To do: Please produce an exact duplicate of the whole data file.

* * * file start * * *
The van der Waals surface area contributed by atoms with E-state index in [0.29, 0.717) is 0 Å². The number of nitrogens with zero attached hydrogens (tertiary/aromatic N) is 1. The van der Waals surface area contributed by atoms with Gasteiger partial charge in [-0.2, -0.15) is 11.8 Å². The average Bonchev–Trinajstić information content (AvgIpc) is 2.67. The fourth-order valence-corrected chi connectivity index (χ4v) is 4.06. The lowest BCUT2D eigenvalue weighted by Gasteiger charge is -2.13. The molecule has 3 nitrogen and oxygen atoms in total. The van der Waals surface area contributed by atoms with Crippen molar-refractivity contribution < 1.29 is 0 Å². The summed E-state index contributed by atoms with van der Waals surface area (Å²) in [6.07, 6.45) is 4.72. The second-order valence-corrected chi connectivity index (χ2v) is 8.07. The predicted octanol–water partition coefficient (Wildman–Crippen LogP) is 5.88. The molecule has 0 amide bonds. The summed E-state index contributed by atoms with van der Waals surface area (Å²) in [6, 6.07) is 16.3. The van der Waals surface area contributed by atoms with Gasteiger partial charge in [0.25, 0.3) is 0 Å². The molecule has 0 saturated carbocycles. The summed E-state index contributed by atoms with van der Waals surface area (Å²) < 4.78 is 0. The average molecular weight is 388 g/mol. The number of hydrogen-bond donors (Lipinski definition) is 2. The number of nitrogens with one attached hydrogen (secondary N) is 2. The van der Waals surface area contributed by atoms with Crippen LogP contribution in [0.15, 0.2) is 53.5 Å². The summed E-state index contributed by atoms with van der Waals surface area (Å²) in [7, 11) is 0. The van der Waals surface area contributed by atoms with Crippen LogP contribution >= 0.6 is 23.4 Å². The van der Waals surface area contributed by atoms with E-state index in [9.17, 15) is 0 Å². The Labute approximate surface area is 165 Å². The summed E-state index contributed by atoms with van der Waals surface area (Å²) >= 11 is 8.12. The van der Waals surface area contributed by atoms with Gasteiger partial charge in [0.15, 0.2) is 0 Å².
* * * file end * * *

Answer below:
The van der Waals surface area contributed by atoms with E-state index in [0.29, 0.717) is 0 Å². The number of nitrogens with zero attached hydrogens (tertiary/aromatic N) is 1. The van der Waals surface area contributed by atoms with Gasteiger partial charge in [-0.2, -0.15) is 11.8 Å². The average Bonchev–Trinajstić information content (AvgIpc) is 2.67. The fourth-order valence-corrected chi connectivity index (χ4v) is 4.06. The lowest BCUT2D eigenvalue weighted by Gasteiger charge is -2.13. The molecule has 3 nitrogen and oxygen atoms in total. The van der Waals surface area contributed by atoms with Crippen molar-refractivity contribution < 1.29 is 0 Å². The summed E-state index contributed by atoms with van der Waals surface area (Å²) in [6.07, 6.45) is 4.72. The second-order valence-corrected chi connectivity index (χ2v) is 8.07. The predicted octanol–water partition coefficient (Wildman–Crippen LogP) is 5.88. The molecule has 0 amide bonds. The summed E-state index contributed by atoms with van der Waals surface area (Å²) in [6, 6.07) is 16.3. The van der Waals surface area contributed by atoms with Gasteiger partial charge in [0.25, 0.3) is 0 Å². The molecule has 0 saturated carbocycles. The summed E-state index contributed by atoms with van der Waals surface area (Å²) < 4.78 is 0. The average molecular weight is 388 g/mol. The number of hydrogen-bond donors (Lipinski definition) is 2. The number of nitrogens with one attached hydrogen (secondary N) is 2. The van der Waals surface area contributed by atoms with Crippen LogP contribution in [0.15, 0.2) is 53.5 Å². The summed E-state index contributed by atoms with van der Waals surface area (Å²) in [7, 11) is 0. The van der Waals surface area contributed by atoms with Crippen LogP contribution >= 0.6 is 23.4 Å². The van der Waals surface area contributed by atoms with E-state index in [9.17, 15) is 0 Å². The Labute approximate surface area is 165 Å². The summed E-state index contributed by atoms with van der Waals surface area (Å²) >= 11 is 8.12. The van der Waals surface area contributed by atoms with Gasteiger partial charge in [0.15, 0.2) is 0 Å².